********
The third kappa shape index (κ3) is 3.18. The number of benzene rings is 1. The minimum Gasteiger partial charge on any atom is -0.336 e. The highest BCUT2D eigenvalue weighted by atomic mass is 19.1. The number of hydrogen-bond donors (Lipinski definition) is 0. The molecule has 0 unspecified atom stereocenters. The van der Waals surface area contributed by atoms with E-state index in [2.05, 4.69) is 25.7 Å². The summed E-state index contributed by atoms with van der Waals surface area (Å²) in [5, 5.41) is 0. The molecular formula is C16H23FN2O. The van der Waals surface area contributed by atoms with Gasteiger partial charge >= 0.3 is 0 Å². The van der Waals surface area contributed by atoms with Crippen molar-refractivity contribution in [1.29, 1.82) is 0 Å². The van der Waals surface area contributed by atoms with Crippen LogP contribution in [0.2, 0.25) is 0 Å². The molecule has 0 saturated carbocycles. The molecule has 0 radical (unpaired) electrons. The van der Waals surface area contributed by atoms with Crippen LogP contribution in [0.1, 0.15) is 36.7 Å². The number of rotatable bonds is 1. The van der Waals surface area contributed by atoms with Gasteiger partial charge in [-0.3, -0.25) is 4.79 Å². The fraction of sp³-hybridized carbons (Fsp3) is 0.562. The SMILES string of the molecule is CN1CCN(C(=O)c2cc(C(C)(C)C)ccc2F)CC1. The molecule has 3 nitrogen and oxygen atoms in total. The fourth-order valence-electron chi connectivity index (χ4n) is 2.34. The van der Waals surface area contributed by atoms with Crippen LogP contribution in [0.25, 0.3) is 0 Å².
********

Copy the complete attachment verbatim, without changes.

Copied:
The third kappa shape index (κ3) is 3.18. The number of benzene rings is 1. The minimum Gasteiger partial charge on any atom is -0.336 e. The highest BCUT2D eigenvalue weighted by atomic mass is 19.1. The number of hydrogen-bond donors (Lipinski definition) is 0. The molecule has 0 unspecified atom stereocenters. The van der Waals surface area contributed by atoms with E-state index in [2.05, 4.69) is 25.7 Å². The summed E-state index contributed by atoms with van der Waals surface area (Å²) in [5, 5.41) is 0. The molecular formula is C16H23FN2O. The van der Waals surface area contributed by atoms with Gasteiger partial charge >= 0.3 is 0 Å². The van der Waals surface area contributed by atoms with Crippen molar-refractivity contribution in [1.29, 1.82) is 0 Å². The van der Waals surface area contributed by atoms with Crippen LogP contribution in [0.2, 0.25) is 0 Å². The molecule has 0 saturated carbocycles. The molecule has 0 radical (unpaired) electrons. The van der Waals surface area contributed by atoms with Crippen LogP contribution in [0.1, 0.15) is 36.7 Å². The number of rotatable bonds is 1. The van der Waals surface area contributed by atoms with Gasteiger partial charge in [-0.3, -0.25) is 4.79 Å². The fraction of sp³-hybridized carbons (Fsp3) is 0.562. The SMILES string of the molecule is CN1CCN(C(=O)c2cc(C(C)(C)C)ccc2F)CC1. The molecule has 3 nitrogen and oxygen atoms in total. The fourth-order valence-electron chi connectivity index (χ4n) is 2.34. The van der Waals surface area contributed by atoms with Crippen LogP contribution in [0.25, 0.3) is 0 Å².